Saturday, May 24, 2014

Sun Mountain Gratitude Report

Weekends are amazing! We all know this. Every once in a while however,  a weekend blows through that is simply perfect. In every way, last weekend in Winthrop, Washington, was just that type of weekend. The terrain, the food, the accommodations, the travel and most of all the people. It all came together like chocolate and peanut butter and I am eternally grateful for everything and everyone that made it happen.
Between Glenn Tachiyama and the terrain in the Methow Valley, I don't think a bad picture is possible.

In no particular order...

About four weeks ago I was running a typical route back to my home down Capilano Canyon when my I.T. woke me up with light ZAP! down the lateral side of my knee. I didn't think much of it and it didn't matter. I was starting a serious taper. I'd planned to drop from 60 miles that week to 30 the next. I'd cool my miles and seek some I.T. replenishment in rest. I never expected what was to come. Three massages (2 with Jen Quel at Pivotal Health and 1 with Leah Davis at Baseline), one round of I.M.S. with Nathan Vanderkuip at Pivotal Health and two sessions of A.R.T. with Jenn Turner at Movéo. Each of these people is inexplicably amazing at their job and without their expertise and wisdom I'd never have been healthy enough to start Sun Mountain last Saturday morning. Thank you. Although I ran on the edge of a suspected blow out for the entire 4 hours and 40 minutes, I was pain free and finished only 10 minutes slower than last year. Conservative downhilling is never fun but it got me there. You were all part of what got me there. Thank you!

Monika Marx, I changed my form for this race and really counted on muscle bits my previous running self could have never counted on. I am stronger and far more in tune with what works and how to use it on varying terrain. My big ass (glutes) got me up some decent climbs and let my quad (the one pulling on my IT) rest before heading downhill again in Terry Fox straight-legged fashion. Thank you for inspiring me to think strong on race day but also over a huge number of miles during training. You're simply amazing.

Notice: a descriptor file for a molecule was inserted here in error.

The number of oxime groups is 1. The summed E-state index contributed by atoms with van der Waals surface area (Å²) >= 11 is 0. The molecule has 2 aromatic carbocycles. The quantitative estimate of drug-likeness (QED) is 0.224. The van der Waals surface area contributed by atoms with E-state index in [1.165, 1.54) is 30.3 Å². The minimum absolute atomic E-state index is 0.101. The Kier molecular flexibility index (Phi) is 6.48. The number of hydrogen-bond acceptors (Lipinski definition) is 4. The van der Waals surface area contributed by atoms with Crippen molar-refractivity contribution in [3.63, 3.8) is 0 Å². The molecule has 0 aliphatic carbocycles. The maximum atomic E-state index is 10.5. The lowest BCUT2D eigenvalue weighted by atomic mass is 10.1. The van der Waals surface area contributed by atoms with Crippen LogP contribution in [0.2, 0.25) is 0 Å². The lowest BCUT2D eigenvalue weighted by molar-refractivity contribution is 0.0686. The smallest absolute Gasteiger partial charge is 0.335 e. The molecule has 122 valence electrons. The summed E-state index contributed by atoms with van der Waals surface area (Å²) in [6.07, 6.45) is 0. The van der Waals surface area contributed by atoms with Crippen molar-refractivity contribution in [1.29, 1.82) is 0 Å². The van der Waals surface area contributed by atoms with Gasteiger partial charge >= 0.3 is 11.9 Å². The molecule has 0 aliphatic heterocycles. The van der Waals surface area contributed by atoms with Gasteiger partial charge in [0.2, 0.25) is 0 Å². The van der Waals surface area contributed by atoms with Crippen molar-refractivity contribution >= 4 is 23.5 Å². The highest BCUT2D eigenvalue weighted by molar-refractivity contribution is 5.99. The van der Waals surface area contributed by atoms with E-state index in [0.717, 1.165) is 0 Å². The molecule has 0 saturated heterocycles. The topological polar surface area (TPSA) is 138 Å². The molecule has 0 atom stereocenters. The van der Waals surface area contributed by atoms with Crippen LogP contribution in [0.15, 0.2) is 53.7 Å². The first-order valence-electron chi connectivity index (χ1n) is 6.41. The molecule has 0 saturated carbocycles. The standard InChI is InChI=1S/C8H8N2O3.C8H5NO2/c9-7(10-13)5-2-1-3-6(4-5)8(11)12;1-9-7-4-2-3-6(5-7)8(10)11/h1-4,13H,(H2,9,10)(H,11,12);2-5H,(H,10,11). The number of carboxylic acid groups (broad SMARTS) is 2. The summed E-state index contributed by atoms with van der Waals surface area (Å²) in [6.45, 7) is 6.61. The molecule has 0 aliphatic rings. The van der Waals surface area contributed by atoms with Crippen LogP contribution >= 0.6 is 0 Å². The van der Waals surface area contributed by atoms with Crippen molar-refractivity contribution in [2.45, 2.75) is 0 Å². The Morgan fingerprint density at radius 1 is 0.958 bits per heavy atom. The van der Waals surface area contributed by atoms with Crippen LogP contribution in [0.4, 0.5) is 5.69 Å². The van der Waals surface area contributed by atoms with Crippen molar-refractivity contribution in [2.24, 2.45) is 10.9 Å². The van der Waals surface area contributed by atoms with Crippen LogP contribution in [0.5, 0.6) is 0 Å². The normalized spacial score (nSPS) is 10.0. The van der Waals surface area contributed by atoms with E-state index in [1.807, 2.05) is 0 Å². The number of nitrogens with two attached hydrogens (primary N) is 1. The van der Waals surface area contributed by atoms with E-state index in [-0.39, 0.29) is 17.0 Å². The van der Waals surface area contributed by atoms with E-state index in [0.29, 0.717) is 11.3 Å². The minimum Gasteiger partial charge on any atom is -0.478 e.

I'm not certain who to thank for the beauty of the Methow Valley and the Cascades. This event just wouldn't have been the same had it been someplace else. Flowers of all colours (colors in Washington) were in full bloom across the rolling hills above Winthrop, a picturesque western-themed town. The jagged, snow covered peaks of the Cascades shooting up in the distance added depth to the space and highlighted the vastness of the area. I suppose to some degree I can thank James Varner and Rainshadow Running for this. Not for having created it of course but for choosing it. It's a no brainer and I'm grateful for having been there.